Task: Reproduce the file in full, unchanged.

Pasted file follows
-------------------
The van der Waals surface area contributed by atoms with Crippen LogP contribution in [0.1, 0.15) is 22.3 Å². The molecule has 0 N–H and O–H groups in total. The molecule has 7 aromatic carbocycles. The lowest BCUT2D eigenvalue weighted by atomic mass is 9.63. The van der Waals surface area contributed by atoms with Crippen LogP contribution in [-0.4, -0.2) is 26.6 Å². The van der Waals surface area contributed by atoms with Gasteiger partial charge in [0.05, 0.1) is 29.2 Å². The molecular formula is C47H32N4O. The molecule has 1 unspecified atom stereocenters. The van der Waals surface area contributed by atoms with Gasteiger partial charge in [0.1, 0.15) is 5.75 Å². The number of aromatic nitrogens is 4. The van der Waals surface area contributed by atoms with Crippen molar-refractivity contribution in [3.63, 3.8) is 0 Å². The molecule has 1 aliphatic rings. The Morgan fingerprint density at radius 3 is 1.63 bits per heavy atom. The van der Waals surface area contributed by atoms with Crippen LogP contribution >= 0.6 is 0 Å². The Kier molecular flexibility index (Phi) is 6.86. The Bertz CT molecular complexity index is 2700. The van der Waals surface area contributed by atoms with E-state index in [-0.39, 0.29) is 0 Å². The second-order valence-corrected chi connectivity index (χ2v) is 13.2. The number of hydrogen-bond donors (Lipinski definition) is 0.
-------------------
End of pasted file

The van der Waals surface area contributed by atoms with Crippen LogP contribution in [0.1, 0.15) is 22.3 Å². The molecule has 0 N–H and O–H groups in total. The molecule has 7 aromatic carbocycles. The lowest BCUT2D eigenvalue weighted by atomic mass is 9.63. The van der Waals surface area contributed by atoms with Crippen LogP contribution in [-0.4, -0.2) is 26.6 Å². The van der Waals surface area contributed by atoms with Gasteiger partial charge in [0.05, 0.1) is 29.2 Å². The molecular formula is C47H32N4O. The molecule has 1 unspecified atom stereocenters. The van der Waals surface area contributed by atoms with Gasteiger partial charge in [0.1, 0.15) is 5.75 Å². The number of aromatic nitrogens is 4. The van der Waals surface area contributed by atoms with Crippen molar-refractivity contribution in [3.63, 3.8) is 0 Å². The molecule has 1 aliphatic rings. The Morgan fingerprint density at radius 3 is 1.63 bits per heavy atom. The van der Waals surface area contributed by atoms with Crippen LogP contribution >= 0.6 is 0 Å². The Kier molecular flexibility index (Phi) is 6.86. The Bertz CT molecular complexity index is 2700. The van der Waals surface area contributed by atoms with E-state index in [-0.39, 0.29) is 0 Å². The second-order valence-corrected chi connectivity index (χ2v) is 13.2. The number of hydrogen-bond donors (Lipinski definition) is 0.